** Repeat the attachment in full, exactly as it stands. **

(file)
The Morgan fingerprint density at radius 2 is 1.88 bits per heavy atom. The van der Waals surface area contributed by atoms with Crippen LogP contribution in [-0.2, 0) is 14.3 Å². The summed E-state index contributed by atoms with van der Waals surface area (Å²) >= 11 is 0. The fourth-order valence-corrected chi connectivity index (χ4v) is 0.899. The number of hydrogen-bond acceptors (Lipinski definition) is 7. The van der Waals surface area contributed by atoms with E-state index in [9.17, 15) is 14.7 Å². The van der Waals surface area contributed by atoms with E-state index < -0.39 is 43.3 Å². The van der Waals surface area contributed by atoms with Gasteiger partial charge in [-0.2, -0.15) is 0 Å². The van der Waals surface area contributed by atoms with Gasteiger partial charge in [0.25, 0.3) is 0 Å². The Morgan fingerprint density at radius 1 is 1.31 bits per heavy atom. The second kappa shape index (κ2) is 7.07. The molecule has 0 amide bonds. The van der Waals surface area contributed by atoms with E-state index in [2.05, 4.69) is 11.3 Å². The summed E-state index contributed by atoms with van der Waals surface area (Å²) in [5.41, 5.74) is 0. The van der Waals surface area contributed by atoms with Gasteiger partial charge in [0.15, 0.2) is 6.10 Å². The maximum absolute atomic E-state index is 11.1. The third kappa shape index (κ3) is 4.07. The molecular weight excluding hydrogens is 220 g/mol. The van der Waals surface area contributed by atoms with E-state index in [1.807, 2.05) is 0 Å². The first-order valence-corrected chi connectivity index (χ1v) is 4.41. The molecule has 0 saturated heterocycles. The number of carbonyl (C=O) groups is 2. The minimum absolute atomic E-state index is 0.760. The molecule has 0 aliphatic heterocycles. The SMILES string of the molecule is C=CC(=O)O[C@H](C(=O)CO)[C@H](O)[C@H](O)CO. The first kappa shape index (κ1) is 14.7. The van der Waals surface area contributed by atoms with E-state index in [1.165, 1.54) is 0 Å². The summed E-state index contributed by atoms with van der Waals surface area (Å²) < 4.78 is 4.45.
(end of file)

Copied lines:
The Morgan fingerprint density at radius 2 is 1.88 bits per heavy atom. The van der Waals surface area contributed by atoms with Crippen LogP contribution in [-0.2, 0) is 14.3 Å². The summed E-state index contributed by atoms with van der Waals surface area (Å²) >= 11 is 0. The fourth-order valence-corrected chi connectivity index (χ4v) is 0.899. The number of hydrogen-bond acceptors (Lipinski definition) is 7. The van der Waals surface area contributed by atoms with E-state index in [9.17, 15) is 14.7 Å². The van der Waals surface area contributed by atoms with E-state index < -0.39 is 43.3 Å². The van der Waals surface area contributed by atoms with Gasteiger partial charge in [-0.2, -0.15) is 0 Å². The van der Waals surface area contributed by atoms with Gasteiger partial charge in [0.25, 0.3) is 0 Å². The Morgan fingerprint density at radius 1 is 1.31 bits per heavy atom. The second kappa shape index (κ2) is 7.07. The molecule has 0 amide bonds. The van der Waals surface area contributed by atoms with E-state index in [2.05, 4.69) is 11.3 Å². The summed E-state index contributed by atoms with van der Waals surface area (Å²) in [5.41, 5.74) is 0. The van der Waals surface area contributed by atoms with Gasteiger partial charge in [0.15, 0.2) is 6.10 Å². The maximum absolute atomic E-state index is 11.1. The third kappa shape index (κ3) is 4.07. The molecular weight excluding hydrogens is 220 g/mol. The van der Waals surface area contributed by atoms with E-state index in [1.807, 2.05) is 0 Å². The first-order valence-corrected chi connectivity index (χ1v) is 4.41. The molecule has 0 saturated heterocycles. The number of carbonyl (C=O) groups is 2. The minimum absolute atomic E-state index is 0.760. The molecule has 0 aliphatic heterocycles. The SMILES string of the molecule is C=CC(=O)O[C@H](C(=O)CO)[C@H](O)[C@H](O)CO. The first kappa shape index (κ1) is 14.7. The van der Waals surface area contributed by atoms with E-state index in [1.165, 1.54) is 0 Å². The summed E-state index contributed by atoms with van der Waals surface area (Å²) < 4.78 is 4.45.